Obviously it’s not just perception that needs to be looked at, engineers are always working towards making things as safe as possible. While the Hindenburg was a terrible disaster and lessons were learned.
“Fire has always been the enemy of airmen, including airshipmen. Early airships used hydrogen as a lifting gas, as helium was not available in any quantity until the US Government passed an act in the early thirties to collect and store helium for military airships. Since the loss of the Hindenburg in 1937, Helium has been the lifting gas of commercial and military airships.”
Helium is an inert gas, so while it doesn’t have as much buoyancy as hydrogen, it wont catch fire. And where the Hindenburg’s shell acted as fuel for the fire, today’s materials are far more fire-resistant.
“Fabrics are stronger, engine reliability, stress analysis and understanding of low-level weather are all greatly improved. Computers have been a double-edged sword as their ability to aid in complex calculation has been equalled by the ease of producing visually alluring virtual reality models that have no basis in fact and which deceive the new-comer to the subject. Lockheed Martin seem to have used computers to overcome perceived flight stability issues in their P791 prototype. Computerised Flight Systems are pretty standard on most modern aircraft, and are used in the Zeppelin NT series; they will almost certainly be used in future large airships.”
The technology is constantly moving forward to ever improve the case for reintroduction. Load Exchange, where either an equivalent ballast has to replace the cargo or gas has to be vented to keep the airship steady, is being addressed.
“Solutions are sought by using Hybrid Airship design, where the design of the vehicle uses aerodynamic lift to lift a much larger percentage of the cargo mass compared to traditional airship designs.”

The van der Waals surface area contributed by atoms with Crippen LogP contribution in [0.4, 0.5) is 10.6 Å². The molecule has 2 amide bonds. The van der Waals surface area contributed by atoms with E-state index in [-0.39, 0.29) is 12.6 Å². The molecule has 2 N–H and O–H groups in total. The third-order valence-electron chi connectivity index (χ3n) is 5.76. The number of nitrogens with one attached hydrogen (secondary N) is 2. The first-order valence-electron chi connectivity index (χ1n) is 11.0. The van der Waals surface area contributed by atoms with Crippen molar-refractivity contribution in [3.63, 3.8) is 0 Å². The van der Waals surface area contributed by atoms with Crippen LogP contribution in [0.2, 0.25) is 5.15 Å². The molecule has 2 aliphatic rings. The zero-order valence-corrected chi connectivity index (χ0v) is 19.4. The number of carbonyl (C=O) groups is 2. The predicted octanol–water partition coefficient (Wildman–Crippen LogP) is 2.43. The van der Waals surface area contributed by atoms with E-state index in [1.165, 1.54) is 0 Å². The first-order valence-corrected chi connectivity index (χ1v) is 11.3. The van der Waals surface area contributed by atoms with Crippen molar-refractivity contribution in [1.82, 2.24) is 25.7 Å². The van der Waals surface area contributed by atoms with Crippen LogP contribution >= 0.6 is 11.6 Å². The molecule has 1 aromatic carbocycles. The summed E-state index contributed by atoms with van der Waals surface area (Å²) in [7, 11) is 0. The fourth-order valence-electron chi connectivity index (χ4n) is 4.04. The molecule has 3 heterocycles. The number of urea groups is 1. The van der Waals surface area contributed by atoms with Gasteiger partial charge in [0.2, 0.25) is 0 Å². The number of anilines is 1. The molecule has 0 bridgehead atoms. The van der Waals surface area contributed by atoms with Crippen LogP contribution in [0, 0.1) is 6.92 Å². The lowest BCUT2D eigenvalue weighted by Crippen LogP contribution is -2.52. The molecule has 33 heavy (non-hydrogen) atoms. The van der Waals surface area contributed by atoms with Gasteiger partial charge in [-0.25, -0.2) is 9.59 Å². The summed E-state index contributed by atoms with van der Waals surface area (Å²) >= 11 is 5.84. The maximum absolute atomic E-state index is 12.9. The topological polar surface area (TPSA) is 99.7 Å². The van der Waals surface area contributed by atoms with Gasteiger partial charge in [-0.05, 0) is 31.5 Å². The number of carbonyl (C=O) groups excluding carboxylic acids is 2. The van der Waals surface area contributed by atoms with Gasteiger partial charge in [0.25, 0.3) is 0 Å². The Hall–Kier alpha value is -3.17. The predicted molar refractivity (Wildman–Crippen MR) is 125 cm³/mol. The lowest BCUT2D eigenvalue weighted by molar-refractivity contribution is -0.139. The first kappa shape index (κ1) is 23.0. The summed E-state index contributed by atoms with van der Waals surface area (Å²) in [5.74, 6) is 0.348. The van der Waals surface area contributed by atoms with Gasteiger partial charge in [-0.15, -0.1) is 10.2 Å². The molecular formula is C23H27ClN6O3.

There’s also research being done to try and compress the lifting gas, which would reduce the amount of lift. Improving efficiency of ground handling is always going on.
“Modern designs have turned to hovercraft technology, by using hover-shirts rather than traditional landing gear. By blowing air into the hover-skirts they ease movement on the ground, while sucking the air from the hoverskirts, they will “suck” the airship to the ground, enabling easier loading and unloading of cargo,” explains Peter.
In a world of climate change where reserves of fuels are slowly running out, how do airships rate? Pretty well. LTAs use much less fuel than their winged counterparts, the only real issue is the supply of helium.
“As a finite natural resource, there are potential issues, but there are new helium collection facilities coming on-line.” He also says that many of the fears about supply are unjustified in many cases. Currently the US supplies around 80% of the world’s helium, and holds around half of the planet’s reserves in a facility in Texas.
Used in MRI scanners and Fibre Optics, helium is produced as a by-product of natural gas and cannot be chemically produced in its own right, meaning new supplies of Helium are harder to come by than other resources. While many natural gas reserves do harvest the helium, there are just as many that haven’t, and the gas is ultimately vented into the atmosphere. Although it is possible to extract helium back from the atmosphere, it isn’t economically viable yet, costing around 10,000 times more to extract from the air than the ground.
It’s hard to tell if there’ll ever be another golden age for dirigibles, but they still enjoy a certain air of mystery that aeroplanes just don’t have. There have been some stumbling blocks along the way, even recently. But this is a technology that few in the world have ever come into contact with, let alone work on and develop. Maybe if people can come around to the idea without immediately referencing the Hindenburg, and the funding keeps dripping through, they might one day fill the skies again.